The implication is clear. If man cannot let off steam watching football, he is apt to run amok. Maybe so, but long observation of man cum football on TV leads to the conclusion that he may just possibly enjoy seeing a game of strength and skill. Also, he may have a bet down.
Rick Reichardt, the Chicago White Sox outfielder, wants baseball to get rid of its traditional knickers-style uniform and replace it with a new type. " Johnny Sain and I were talking one day, and he suggested a kind of jump suit," explains Reichardt, "with the stirrup socks attached directly to the bottom of the pants legs, like women's stretch slacks. The point is, the key to a player's longevity in the game is his legs." In the traditional uniform, the top of the stockings and the bottom of the pants all come together at one point, at the calf, and the stockings are sometimes held up by elastic that acts as a kind of a tourniquet. "That can cause anoxia [lack of oxygen] in the lower leg, and that, in turn, can lead to muscle injury, especially if the player has heavy legs. Would you like to go around with a tourniquet on your leg for eight hours a day, eight months a year, like ballplayers do?"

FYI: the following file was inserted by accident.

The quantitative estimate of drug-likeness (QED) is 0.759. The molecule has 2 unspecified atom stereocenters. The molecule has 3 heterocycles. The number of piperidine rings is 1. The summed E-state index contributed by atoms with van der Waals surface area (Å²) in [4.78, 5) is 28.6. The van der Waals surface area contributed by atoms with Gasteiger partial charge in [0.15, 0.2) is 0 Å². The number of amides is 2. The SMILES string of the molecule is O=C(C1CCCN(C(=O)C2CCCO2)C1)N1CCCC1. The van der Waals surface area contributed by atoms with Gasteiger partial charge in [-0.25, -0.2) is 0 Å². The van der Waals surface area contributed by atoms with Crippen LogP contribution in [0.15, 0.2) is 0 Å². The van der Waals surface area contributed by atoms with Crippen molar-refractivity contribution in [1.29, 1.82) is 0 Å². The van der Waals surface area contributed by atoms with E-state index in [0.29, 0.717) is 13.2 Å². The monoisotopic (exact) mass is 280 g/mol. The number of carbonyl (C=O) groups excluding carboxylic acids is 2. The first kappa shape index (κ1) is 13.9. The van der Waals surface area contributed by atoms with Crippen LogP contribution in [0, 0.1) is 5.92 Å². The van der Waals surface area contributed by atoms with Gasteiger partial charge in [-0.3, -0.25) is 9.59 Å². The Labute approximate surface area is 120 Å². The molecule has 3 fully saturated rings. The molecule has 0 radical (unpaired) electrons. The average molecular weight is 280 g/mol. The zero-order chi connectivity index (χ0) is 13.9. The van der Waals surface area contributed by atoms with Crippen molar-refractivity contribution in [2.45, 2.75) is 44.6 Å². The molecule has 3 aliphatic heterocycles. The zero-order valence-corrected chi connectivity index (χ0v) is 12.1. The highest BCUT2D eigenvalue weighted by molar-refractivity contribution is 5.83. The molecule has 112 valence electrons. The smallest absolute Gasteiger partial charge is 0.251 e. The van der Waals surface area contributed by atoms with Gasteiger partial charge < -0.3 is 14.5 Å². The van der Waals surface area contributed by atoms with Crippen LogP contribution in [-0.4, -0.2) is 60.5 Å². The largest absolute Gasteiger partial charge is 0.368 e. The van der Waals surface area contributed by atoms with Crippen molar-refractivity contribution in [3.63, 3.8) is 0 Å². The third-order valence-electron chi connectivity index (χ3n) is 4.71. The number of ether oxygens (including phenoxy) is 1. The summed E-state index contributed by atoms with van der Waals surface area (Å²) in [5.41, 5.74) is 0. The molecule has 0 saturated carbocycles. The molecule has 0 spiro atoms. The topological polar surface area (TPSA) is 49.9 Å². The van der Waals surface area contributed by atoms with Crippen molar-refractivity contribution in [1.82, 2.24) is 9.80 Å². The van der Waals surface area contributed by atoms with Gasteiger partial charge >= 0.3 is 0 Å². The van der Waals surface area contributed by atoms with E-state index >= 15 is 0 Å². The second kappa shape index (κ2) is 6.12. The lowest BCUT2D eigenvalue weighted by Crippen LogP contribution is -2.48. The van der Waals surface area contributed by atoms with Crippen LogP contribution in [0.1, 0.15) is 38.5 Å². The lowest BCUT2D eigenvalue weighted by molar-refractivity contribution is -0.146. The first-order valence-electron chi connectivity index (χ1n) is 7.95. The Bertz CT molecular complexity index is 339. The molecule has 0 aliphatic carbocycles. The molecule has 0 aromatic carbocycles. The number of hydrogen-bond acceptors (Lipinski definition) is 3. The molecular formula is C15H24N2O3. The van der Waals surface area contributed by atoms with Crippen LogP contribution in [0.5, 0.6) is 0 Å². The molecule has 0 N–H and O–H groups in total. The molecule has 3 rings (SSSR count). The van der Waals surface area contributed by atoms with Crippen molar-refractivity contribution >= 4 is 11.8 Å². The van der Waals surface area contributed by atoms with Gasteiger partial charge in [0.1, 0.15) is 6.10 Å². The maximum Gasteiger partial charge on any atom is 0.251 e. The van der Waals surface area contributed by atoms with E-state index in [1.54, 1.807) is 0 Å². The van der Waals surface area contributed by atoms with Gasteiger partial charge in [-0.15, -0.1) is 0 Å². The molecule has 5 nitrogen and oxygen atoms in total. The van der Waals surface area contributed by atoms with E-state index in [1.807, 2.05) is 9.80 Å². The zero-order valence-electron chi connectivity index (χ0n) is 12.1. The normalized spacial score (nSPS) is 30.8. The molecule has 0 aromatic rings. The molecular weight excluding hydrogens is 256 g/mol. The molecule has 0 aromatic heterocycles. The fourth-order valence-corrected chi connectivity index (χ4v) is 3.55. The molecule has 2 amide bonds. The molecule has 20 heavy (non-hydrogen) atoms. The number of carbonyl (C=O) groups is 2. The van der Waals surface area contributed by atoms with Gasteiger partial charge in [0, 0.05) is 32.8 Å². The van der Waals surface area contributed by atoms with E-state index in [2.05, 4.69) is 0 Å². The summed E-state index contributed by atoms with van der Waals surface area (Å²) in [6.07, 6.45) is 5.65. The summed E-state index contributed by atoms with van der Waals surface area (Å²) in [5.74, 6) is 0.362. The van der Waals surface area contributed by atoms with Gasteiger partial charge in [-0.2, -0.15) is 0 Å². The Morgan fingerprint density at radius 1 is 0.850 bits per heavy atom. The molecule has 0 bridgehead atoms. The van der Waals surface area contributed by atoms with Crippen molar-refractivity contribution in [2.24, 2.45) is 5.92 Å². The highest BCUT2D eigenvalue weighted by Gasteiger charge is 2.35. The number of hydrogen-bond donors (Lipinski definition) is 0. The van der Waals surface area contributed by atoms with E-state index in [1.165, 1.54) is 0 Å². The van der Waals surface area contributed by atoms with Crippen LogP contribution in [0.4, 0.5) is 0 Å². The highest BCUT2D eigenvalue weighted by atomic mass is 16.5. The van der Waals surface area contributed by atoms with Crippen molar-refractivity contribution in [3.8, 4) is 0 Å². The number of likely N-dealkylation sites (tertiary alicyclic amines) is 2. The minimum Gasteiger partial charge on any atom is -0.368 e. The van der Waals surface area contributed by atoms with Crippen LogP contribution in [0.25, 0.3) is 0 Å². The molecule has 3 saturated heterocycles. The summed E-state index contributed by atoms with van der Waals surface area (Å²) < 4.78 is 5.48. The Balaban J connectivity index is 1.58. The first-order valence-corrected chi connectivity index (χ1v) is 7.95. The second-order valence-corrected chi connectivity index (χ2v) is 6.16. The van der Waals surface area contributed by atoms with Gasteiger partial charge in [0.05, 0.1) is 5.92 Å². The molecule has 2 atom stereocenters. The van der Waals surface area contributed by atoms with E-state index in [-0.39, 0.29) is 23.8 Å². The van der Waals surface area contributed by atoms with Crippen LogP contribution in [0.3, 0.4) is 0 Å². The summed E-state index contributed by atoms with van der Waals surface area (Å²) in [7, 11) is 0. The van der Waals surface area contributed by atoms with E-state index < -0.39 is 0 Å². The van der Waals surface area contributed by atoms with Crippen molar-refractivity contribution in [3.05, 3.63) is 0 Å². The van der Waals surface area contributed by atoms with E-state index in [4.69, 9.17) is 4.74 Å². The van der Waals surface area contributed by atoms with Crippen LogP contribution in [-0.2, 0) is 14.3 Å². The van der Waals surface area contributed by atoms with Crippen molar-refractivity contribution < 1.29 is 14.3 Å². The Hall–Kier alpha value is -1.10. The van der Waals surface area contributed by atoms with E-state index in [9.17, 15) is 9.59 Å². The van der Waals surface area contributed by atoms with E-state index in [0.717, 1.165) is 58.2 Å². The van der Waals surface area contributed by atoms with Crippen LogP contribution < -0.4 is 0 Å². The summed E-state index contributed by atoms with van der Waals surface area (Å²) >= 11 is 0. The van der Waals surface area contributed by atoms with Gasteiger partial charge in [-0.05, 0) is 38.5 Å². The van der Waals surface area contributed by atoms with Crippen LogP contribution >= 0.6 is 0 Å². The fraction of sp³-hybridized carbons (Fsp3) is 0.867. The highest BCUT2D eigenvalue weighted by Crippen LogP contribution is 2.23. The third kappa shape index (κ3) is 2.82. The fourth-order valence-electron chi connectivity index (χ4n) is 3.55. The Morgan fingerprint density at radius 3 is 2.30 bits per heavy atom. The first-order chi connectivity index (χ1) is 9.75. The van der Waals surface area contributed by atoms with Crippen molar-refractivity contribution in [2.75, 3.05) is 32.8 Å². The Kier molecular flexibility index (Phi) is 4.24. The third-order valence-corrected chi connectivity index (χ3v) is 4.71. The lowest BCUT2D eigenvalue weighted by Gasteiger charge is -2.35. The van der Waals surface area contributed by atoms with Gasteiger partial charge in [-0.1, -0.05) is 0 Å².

Reichardt concedes that his theories have not been proved medically, but he says his father, a Wisconsin physician, has heard his ideas and agrees with them. Now all he has to do is convince baseball people.
He admits it won't be easy. "Even if you've got the bait," he says, "you still have to make the fish open his mouth."
The troubles in Northern Ireland have caused a 50% decrease in crowds at soccer games, and once-prosperous professional teams are in grave financial difficulty. The only people who appear to have benefited from the strife are European sponsors of games with visiting teams from Northern Ireland. Stadiums are filled with curiosity-seekers who want to see the embattled Ulstermen. Eintracht of West Germany even went so far as to bill its game with Glentoran as being against " Belfast." An Irish official explained: "They felt people didn't know of Glentoran. But Belfast, yes. That's a city virtually at war."